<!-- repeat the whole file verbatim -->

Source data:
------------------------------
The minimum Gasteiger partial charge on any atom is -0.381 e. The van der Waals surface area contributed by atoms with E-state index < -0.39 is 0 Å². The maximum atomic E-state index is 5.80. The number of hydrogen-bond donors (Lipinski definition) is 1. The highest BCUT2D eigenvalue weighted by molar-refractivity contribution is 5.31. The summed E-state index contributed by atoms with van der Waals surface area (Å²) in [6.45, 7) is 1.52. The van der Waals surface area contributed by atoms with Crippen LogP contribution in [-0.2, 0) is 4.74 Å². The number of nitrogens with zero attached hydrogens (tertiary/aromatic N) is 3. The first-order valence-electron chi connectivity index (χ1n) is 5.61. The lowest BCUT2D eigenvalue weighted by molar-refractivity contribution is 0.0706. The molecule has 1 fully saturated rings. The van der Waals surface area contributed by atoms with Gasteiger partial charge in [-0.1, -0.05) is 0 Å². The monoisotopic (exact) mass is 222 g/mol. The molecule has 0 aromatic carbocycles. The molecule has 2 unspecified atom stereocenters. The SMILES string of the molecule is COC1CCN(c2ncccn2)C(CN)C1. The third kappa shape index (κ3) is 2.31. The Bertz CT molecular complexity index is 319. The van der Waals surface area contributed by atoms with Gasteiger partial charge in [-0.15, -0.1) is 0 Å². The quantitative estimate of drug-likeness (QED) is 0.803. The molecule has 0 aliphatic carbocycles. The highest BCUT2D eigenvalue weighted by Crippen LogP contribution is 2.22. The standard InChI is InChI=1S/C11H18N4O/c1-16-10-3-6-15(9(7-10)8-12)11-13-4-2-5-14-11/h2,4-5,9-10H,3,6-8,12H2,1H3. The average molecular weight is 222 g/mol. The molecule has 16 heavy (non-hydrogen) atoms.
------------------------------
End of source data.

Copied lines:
The minimum Gasteiger partial charge on any atom is -0.381 e. The van der Waals surface area contributed by atoms with E-state index < -0.39 is 0 Å². The maximum atomic E-state index is 5.80. The number of hydrogen-bond donors (Lipinski definition) is 1. The highest BCUT2D eigenvalue weighted by molar-refractivity contribution is 5.31. The summed E-state index contributed by atoms with van der Waals surface area (Å²) in [6.45, 7) is 1.52. The van der Waals surface area contributed by atoms with Crippen LogP contribution in [-0.2, 0) is 4.74 Å². The number of nitrogens with zero attached hydrogens (tertiary/aromatic N) is 3. The first-order valence-electron chi connectivity index (χ1n) is 5.61. The lowest BCUT2D eigenvalue weighted by molar-refractivity contribution is 0.0706. The molecule has 1 fully saturated rings. The van der Waals surface area contributed by atoms with Gasteiger partial charge in [-0.1, -0.05) is 0 Å². The monoisotopic (exact) mass is 222 g/mol. The molecule has 0 aromatic carbocycles. The molecule has 2 unspecified atom stereocenters. The SMILES string of the molecule is COC1CCN(c2ncccn2)C(CN)C1. The third kappa shape index (κ3) is 2.31. The Bertz CT molecular complexity index is 319. The van der Waals surface area contributed by atoms with Gasteiger partial charge in [-0.15, -0.1) is 0 Å². The quantitative estimate of drug-likeness (QED) is 0.803. The molecule has 0 aliphatic carbocycles. The highest BCUT2D eigenvalue weighted by Crippen LogP contribution is 2.22. The standard InChI is InChI=1S/C11H18N4O/c1-16-10-3-6-15(9(7-10)8-12)11-13-4-2-5-14-11/h2,4-5,9-10H,3,6-8,12H2,1H3. The average molecular weight is 222 g/mol. The molecule has 16 heavy (non-hydrogen) atoms.